Path 2: Stay the Course or Jump to High-growth?
In 2014 I had a conversation with a great Engineering Director for a then-pre-IPO company. She was excited about her current role but was eager to play on a larger stage as “the” VPE at the next big company, so she asked me to connect her with potential opportunities. She had many of the qualities that our portfolio companies value in technical and people leadership, but she was only considering companies with engineering orgs nearly double the size of her current 20-person team. We had a great discussion and I shared that she would certainly be considered for a VPE role in many companies, but likely not at the caliber of company she had her mind set on. The higher the profile of the startup, the greater risk aversion the founders will have to an unproven leader. In most cases, like this one, it wasn’t a matter of ability holding her back, it was a lack of demonstrated success at that next level of growth.
To help her reach her goals, I suggested two paths: she could join a small startup looking to double or triple in size, or she could stay the course at her rapidly scaling company and acquire the bonafides she needed to reach the next level. Both are valid, with benefits and tradeoffs. Her current role was a faster path to demonstrating larger team management skills. At a small company, an engineering leader might spend years hiring 30 engineers—or never get there at all if the business falters. Whereas a high-growth company could shift 30 existing engineers under that same leader in 1-3 months. On the other hand, if she chose an early smaller startup, she would gain valuable experience learning how to personally recruit without the safety-net of a big brand, how to motivate and level her emerging org without the assistance of formal HR, and she would almost certainly contribute directly at the C-level toward the company’s success. She chose to stay at her rapidly scaling company and, two years later, was promoted to VP of Engineering.
Three Top Qualities of Exceptional Series A VPEs
Truly exceptional VPE candidates have more than just experience. Here are three top qualities Series A companies look for:
- Ability to control outcomes despite uncertainty. There’s no way around it; startup life is rarely predictable. Can you still deliver product reliably in this environment? Can you demonstrate good judgment under shifting conditions? Are you structured in your decision-making? Founders want to feel confident that you have a method that will help you succeed.
- Ability to grow a team. The team you’ll be growing and managing needs a leader who believes in them—and who can help them mitigate the risk of burnout. Are you able to make and back up personal commitments to career growth across the org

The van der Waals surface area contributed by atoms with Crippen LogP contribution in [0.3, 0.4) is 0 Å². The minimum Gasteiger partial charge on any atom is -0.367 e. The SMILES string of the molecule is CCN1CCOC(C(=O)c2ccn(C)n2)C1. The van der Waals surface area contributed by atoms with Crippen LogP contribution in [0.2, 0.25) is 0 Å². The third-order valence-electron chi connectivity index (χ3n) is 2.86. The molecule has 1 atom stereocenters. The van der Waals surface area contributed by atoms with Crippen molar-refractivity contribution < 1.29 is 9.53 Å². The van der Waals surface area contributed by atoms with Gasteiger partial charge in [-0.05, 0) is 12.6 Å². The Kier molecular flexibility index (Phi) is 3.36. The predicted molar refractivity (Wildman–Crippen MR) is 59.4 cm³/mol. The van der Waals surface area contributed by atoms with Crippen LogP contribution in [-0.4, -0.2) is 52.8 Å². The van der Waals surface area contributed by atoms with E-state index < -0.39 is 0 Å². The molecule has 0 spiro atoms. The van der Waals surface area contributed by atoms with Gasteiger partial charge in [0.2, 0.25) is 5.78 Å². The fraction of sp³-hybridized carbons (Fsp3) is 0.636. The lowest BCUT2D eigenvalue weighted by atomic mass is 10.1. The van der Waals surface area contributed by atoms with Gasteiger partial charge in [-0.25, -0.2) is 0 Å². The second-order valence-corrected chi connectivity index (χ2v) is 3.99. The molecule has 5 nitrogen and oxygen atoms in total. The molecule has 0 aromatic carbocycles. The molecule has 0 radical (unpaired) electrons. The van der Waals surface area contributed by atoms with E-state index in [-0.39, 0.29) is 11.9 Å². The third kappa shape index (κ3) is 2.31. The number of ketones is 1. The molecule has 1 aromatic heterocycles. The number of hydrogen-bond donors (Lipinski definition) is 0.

- Ability to communicate well. The best VPEs have strong relationships with their colleagues in sales, marketing and product management. They understand needs across the organization and can translate those needs into engineering deliverables that will support business goals. They are good storytellers, helping the team understand the “why” behind a new or changing focus, and ensuring everyone feels connected to the company’s goals and understands their impact.
Making Your Case: Include a “Why” When You Interview
Even if you check every box for an exceptional Series A VPE, you won’t get far unless the founders recognize your qualifications. Many of the early/seed stage founders we work with have never interviewed a VPE before, so I recommend that candidates include a “why” with every answer. If someone asks if you’ve managed managers, for example, don’t just say yes and describe the project and the team size. Volunteer an explanation of why you built layers into your org and how you gave autonomy to those you led while still ensuring that product was reliably delivered. Share how you determined your objectives and how you met them. In other words, always look to give your potential colleagues a deeper understanding of how you think.
While a role as a startup’s first engineering leader can provide exciting opportunities, it’s not a job that will fall into your lap. You need to actively cultivate qualities and demonstrate experience solving issues at the next career level to ensure you are a founder’s surest bet.
If you’re interested in learning more about VPE roles within the Sequoia community please contact Theresa Lee.